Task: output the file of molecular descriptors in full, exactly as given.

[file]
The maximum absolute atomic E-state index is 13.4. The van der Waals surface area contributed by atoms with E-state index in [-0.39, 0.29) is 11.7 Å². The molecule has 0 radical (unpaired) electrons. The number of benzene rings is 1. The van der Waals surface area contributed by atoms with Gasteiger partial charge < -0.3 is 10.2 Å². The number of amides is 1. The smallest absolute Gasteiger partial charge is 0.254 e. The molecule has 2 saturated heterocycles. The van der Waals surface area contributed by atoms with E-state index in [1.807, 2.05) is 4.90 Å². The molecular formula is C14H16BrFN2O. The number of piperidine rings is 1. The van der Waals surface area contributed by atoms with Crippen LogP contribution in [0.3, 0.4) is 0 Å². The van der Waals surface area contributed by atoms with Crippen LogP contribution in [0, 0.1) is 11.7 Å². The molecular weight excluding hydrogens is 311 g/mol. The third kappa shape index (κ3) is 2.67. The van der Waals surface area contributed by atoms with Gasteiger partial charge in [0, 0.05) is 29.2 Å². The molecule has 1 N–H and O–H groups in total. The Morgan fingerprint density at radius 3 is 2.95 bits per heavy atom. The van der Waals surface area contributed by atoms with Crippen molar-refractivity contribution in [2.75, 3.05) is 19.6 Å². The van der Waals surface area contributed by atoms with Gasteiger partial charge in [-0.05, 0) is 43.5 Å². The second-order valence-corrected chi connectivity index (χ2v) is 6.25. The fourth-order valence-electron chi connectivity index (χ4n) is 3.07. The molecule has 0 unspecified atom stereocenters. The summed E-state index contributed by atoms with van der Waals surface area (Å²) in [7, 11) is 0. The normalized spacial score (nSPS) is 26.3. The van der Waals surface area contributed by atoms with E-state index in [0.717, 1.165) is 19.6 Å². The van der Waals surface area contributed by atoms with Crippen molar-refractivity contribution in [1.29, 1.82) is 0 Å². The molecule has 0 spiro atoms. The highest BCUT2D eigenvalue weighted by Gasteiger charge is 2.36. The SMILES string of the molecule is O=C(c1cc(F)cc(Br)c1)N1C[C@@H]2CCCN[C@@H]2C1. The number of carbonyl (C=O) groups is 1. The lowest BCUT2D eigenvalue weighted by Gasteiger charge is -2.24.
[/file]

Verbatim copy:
The maximum absolute atomic E-state index is 13.4. The van der Waals surface area contributed by atoms with E-state index in [-0.39, 0.29) is 11.7 Å². The molecule has 0 radical (unpaired) electrons. The number of benzene rings is 1. The van der Waals surface area contributed by atoms with Gasteiger partial charge < -0.3 is 10.2 Å². The number of amides is 1. The smallest absolute Gasteiger partial charge is 0.254 e. The molecule has 2 saturated heterocycles. The van der Waals surface area contributed by atoms with E-state index in [1.807, 2.05) is 4.90 Å². The molecular formula is C14H16BrFN2O. The number of piperidine rings is 1. The van der Waals surface area contributed by atoms with Crippen LogP contribution in [0.3, 0.4) is 0 Å². The van der Waals surface area contributed by atoms with Crippen LogP contribution in [0, 0.1) is 11.7 Å². The molecular weight excluding hydrogens is 311 g/mol. The third kappa shape index (κ3) is 2.67. The van der Waals surface area contributed by atoms with Gasteiger partial charge in [0, 0.05) is 29.2 Å². The molecule has 1 N–H and O–H groups in total. The Morgan fingerprint density at radius 3 is 2.95 bits per heavy atom. The van der Waals surface area contributed by atoms with Crippen molar-refractivity contribution in [2.75, 3.05) is 19.6 Å². The van der Waals surface area contributed by atoms with Gasteiger partial charge in [-0.05, 0) is 43.5 Å². The second-order valence-corrected chi connectivity index (χ2v) is 6.25. The fourth-order valence-electron chi connectivity index (χ4n) is 3.07. The molecule has 0 unspecified atom stereocenters. The summed E-state index contributed by atoms with van der Waals surface area (Å²) in [7, 11) is 0. The normalized spacial score (nSPS) is 26.3. The van der Waals surface area contributed by atoms with E-state index in [0.717, 1.165) is 19.6 Å². The van der Waals surface area contributed by atoms with Crippen molar-refractivity contribution in [1.29, 1.82) is 0 Å². The molecule has 0 spiro atoms. The highest BCUT2D eigenvalue weighted by Gasteiger charge is 2.36. The SMILES string of the molecule is O=C(c1cc(F)cc(Br)c1)N1C[C@@H]2CCCN[C@@H]2C1. The number of carbonyl (C=O) groups is 1. The lowest BCUT2D eigenvalue weighted by Gasteiger charge is -2.24.